USA Today president: 'No plan exists' for paywall
USA Today President and Publisher Larry Kramer said at a panel in New York that the paper is "exploring" a paywall, Keith J. Kelly reports. Reached by email, Kramer told Poynter, "No plan exists. We're studying it."
Kramer also said the paper will remove its trademark white boxes from some locations, Kelly reports. It expects sales from such boxes to decline by about one-third after a planned price hike from $1 to $2 next Monday: “Most people are not going to have eight quarters in their pocket," Kramer told the panel.
When USA Today launched, Mike Feinsilber wrote that it was "pinning its multi-million dollar hopes on a streetcorner vending machine that looks like a television set on a pedestal."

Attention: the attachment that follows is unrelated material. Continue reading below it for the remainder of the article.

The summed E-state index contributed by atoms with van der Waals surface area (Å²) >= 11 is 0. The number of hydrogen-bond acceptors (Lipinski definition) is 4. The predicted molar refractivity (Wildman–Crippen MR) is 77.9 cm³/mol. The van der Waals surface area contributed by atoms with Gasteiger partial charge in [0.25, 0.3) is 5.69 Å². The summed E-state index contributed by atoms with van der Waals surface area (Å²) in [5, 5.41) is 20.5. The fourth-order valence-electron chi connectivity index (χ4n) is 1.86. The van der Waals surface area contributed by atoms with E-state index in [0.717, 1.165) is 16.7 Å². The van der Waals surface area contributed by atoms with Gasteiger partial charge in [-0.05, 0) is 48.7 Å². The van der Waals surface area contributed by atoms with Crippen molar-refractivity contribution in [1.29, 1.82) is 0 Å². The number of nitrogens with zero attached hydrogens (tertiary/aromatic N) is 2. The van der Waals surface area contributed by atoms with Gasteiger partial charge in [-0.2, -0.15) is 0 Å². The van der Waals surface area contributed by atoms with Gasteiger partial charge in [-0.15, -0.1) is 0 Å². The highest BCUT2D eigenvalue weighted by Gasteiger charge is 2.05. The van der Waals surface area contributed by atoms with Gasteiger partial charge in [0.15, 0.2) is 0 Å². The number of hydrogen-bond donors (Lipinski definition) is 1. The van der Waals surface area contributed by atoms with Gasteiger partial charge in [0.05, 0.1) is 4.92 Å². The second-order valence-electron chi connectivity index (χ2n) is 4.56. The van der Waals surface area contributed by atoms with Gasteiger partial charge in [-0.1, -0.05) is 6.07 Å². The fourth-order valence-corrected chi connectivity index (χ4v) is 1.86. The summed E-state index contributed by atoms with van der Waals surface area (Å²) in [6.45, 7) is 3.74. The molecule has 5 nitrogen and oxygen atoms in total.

The box displays the paper a bit higher than most vending machines do, and it holds the front page at an angle, to call attention to itself.
"It smiles at you," says [then circulation manager Frank] Vega.
The Nation is "finally testing different paywall strategies," its audience development manager Katelyn Belyus writes in Folio.
Now, the majority of our new content will be paywalled for at least a day or two, as it’s released. Editors will gradually rotate all pieces in front of the paywall during the week, so that every single piece will get its chance to circulate for free.
If the plan doesn't work, "we experiment with something new and try a different angle," Belyus writes. "I promise you, it’s not in my interest to pour money into a continually failing strategy."